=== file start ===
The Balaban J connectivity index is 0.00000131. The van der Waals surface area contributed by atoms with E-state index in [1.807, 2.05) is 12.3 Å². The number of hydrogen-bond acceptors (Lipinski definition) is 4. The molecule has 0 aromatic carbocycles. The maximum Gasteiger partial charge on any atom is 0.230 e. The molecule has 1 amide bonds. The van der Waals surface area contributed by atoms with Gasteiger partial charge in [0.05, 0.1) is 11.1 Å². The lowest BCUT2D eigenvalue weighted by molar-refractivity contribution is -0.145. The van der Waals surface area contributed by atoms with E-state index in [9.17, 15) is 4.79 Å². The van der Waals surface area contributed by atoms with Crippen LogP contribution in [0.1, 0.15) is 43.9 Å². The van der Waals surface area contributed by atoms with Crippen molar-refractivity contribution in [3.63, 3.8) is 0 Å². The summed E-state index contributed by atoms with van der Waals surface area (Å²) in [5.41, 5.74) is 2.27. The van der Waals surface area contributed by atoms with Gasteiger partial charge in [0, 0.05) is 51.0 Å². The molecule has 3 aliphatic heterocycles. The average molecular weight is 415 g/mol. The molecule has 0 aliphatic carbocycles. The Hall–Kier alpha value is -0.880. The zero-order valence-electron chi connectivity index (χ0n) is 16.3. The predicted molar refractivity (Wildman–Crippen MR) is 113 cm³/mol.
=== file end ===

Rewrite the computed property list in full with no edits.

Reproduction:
The Balaban J connectivity index is 0.00000131. The van der Waals surface area contributed by atoms with E-state index in [1.807, 2.05) is 12.3 Å². The number of hydrogen-bond acceptors (Lipinski definition) is 4. The molecule has 0 aromatic carbocycles. The maximum Gasteiger partial charge on any atom is 0.230 e. The molecule has 1 amide bonds. The van der Waals surface area contributed by atoms with Gasteiger partial charge in [0.05, 0.1) is 11.1 Å². The lowest BCUT2D eigenvalue weighted by molar-refractivity contribution is -0.145. The van der Waals surface area contributed by atoms with E-state index in [9.17, 15) is 4.79 Å². The van der Waals surface area contributed by atoms with Crippen LogP contribution in [0.1, 0.15) is 43.9 Å². The van der Waals surface area contributed by atoms with Crippen molar-refractivity contribution in [3.63, 3.8) is 0 Å². The summed E-state index contributed by atoms with van der Waals surface area (Å²) in [5.41, 5.74) is 2.27. The van der Waals surface area contributed by atoms with Gasteiger partial charge in [0, 0.05) is 51.0 Å². The molecule has 3 aliphatic heterocycles. The average molecular weight is 415 g/mol. The molecule has 0 aliphatic carbocycles. The Hall–Kier alpha value is -0.880. The zero-order valence-electron chi connectivity index (χ0n) is 16.3. The predicted molar refractivity (Wildman–Crippen MR) is 113 cm³/mol.